Home health agencies might succeed in reducing hospital readmissions if they think of it as a numbers game.
In fact, the number of home health visits during the first week post-discharge may play a critical role in readmission rates of Medicare beneficiaries, according to Zeb Clayton, vice president of client services at Santa Barbara, California-based health care data analytics and benchmarking firm Strategic Healthcare Programs (SHP).
“Doing more than one visit in that first seven days is a huge factor in reducing readmission rates,” Clayton explained during a May 24 Home Health Care News webinar sponsored by post-acute software provider Optima Healthcare Solutions.
When just one home health visit occurs in the first week post-inpatient discharge, the readmission rate averages 36.4% nationally, SHP’s data show. When two home health visits occur, the average readmission rate falls to 15.5%; when three visits occur, the average readmission rate falls to 11.4%.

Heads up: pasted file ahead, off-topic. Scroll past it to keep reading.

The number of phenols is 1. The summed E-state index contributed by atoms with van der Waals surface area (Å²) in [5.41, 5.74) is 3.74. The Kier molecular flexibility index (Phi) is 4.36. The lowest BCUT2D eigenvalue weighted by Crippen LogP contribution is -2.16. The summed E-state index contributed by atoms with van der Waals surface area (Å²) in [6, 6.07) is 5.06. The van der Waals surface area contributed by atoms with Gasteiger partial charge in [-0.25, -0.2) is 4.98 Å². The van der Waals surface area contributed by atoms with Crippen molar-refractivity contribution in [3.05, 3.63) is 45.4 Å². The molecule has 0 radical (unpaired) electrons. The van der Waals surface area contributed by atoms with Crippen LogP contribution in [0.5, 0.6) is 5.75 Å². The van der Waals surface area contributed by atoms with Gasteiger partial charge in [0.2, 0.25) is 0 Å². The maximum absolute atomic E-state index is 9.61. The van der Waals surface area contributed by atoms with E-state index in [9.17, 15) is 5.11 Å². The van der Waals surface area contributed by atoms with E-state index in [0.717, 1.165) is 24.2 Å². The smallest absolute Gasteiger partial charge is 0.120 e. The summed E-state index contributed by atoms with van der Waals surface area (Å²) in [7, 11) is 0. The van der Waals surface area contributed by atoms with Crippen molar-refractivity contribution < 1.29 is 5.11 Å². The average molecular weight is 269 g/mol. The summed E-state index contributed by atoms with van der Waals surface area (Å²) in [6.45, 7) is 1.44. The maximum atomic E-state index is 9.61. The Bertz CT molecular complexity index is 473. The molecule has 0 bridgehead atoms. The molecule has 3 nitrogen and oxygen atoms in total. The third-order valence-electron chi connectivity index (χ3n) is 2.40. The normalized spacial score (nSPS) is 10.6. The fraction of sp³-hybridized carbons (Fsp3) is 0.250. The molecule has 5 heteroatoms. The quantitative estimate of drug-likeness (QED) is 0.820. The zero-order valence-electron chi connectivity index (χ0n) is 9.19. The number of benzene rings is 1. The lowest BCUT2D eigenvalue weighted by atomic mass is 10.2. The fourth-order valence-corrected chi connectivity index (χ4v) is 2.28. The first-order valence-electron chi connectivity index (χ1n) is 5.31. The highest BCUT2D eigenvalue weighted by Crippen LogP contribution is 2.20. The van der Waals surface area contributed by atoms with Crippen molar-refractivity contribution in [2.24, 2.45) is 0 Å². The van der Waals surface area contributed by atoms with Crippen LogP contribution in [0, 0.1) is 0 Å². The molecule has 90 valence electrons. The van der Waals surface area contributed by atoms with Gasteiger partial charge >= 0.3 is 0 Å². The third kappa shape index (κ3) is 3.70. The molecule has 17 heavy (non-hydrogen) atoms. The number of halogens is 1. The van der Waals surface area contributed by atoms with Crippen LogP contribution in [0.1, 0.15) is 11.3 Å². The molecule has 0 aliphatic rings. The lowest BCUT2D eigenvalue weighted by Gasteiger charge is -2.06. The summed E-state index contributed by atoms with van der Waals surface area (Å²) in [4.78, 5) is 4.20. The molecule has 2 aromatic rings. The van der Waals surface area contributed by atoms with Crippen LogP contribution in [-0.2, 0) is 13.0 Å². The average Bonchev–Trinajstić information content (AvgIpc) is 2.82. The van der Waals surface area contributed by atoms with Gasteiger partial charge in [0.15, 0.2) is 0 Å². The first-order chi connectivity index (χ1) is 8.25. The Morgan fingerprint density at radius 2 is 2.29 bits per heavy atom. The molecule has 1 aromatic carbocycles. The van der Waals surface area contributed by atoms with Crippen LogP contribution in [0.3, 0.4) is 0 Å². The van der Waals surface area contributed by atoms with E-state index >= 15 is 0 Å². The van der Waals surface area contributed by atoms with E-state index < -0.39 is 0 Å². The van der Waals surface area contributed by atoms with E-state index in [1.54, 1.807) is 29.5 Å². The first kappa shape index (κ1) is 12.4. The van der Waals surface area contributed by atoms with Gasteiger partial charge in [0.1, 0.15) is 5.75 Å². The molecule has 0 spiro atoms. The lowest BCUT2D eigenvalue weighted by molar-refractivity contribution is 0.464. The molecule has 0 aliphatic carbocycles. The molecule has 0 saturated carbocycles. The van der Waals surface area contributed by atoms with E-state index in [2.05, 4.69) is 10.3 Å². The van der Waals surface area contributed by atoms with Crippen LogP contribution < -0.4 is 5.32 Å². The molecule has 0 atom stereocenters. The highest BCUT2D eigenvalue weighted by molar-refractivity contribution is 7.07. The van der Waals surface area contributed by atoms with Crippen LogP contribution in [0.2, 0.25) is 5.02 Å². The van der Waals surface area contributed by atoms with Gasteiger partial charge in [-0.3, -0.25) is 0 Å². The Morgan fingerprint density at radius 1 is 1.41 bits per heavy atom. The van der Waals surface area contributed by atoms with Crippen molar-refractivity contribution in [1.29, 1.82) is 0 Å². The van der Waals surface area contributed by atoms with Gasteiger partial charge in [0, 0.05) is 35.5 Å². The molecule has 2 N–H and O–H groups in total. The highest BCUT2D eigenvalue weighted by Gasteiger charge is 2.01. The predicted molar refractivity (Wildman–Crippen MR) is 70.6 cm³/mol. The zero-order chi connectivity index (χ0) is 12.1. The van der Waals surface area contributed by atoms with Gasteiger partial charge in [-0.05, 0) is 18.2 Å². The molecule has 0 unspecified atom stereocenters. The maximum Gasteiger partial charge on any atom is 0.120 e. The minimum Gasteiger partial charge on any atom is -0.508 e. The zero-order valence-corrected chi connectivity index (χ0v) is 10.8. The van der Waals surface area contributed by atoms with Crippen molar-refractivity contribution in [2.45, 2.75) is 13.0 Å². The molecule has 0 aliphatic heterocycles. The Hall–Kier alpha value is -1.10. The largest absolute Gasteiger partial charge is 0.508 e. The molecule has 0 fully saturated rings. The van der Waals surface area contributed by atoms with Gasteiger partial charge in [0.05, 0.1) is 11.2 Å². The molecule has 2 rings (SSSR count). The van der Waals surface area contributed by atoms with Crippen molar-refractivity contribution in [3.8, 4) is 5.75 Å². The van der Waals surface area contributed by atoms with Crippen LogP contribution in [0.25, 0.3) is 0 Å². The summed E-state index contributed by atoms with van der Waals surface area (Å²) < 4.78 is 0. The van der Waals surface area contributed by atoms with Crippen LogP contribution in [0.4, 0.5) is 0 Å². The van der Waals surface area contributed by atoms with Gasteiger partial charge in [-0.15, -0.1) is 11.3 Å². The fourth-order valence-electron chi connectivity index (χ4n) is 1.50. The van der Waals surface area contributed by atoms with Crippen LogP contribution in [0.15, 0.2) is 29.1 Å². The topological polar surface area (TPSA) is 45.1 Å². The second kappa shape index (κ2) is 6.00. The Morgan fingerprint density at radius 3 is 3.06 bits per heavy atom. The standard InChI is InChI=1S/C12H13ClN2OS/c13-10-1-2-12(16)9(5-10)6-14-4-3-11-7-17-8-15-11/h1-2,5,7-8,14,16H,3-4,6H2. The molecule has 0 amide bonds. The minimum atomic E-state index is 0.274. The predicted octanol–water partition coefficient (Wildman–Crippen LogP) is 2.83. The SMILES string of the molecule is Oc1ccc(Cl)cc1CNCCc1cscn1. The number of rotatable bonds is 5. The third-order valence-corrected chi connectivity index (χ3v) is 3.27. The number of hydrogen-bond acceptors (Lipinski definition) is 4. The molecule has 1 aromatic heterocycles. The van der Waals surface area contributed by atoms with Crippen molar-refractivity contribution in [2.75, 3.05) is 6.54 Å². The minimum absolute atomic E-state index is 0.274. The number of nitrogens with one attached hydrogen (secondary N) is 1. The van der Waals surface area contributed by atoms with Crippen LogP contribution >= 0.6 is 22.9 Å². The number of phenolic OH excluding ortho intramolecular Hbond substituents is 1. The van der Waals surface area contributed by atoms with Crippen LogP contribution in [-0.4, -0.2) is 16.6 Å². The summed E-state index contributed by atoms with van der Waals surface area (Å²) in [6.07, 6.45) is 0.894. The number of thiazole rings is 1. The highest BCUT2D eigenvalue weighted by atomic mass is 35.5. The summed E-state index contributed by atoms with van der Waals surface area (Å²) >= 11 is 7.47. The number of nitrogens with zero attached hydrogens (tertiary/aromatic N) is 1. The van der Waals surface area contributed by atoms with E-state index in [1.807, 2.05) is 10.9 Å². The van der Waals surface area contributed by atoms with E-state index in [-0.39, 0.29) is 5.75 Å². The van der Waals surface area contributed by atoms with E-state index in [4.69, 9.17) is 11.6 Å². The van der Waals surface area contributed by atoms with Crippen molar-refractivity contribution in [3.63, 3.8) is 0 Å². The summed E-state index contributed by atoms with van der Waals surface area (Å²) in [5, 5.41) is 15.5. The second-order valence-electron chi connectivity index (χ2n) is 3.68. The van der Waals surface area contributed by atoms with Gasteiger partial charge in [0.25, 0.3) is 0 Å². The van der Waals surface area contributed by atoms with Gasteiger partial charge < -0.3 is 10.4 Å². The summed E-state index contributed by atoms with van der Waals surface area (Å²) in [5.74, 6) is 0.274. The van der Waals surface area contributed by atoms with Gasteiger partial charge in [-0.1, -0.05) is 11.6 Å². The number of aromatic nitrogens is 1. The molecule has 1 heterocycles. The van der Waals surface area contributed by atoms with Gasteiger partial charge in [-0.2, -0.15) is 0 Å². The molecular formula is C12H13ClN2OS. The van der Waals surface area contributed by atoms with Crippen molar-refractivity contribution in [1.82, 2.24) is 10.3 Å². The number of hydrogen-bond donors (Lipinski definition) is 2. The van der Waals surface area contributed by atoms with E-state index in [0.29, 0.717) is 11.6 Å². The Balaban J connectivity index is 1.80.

“Getting to at least three visits in those first seven days is going to be critical,” SHP Vice President of Business Intelligence Chris Attaya said during the webinar.
The amount of time that lapses between an inpatient discharge and the first home health visit also influences readmission rates, data show.
When four days pass between an inpatient discharge and the start of home health care, the readmission rate is 13.3%, Clayton said. When only three days pass, the readmission rate falls to 12.9%; when one day passes, the readmission rate is 12.1%.
The readmission rate for patients whose first home health visit occurs on the same day that they are discharged may be higher the readmission rate for patients whose first home health visit occurs one, two, three, four or five days after discharge due to a patient’s higher acuity, Clayton added.
Stacking the deck
The specific day of the week a Medicare patient is discharged from inpatient care may impact in his or her chances of readmission, SHP’s data show.
“Interestingly, by quite a margin, Monday and Tuesday discharges tend to have the highest readmission rate,” Clayton explained, citing fiscal year 2016 data.
The type of home health care agency may also play a part in a patient’s chances of readmission.
At 12.1%, non-profit home health agencies had the lowest Medicare readmission rate between 2012 and 2016. The readmission rates for proprietary and governmental home health agencies during that period were 13.1% and 14.1%, respectively.
Written by Mary Kate Nelson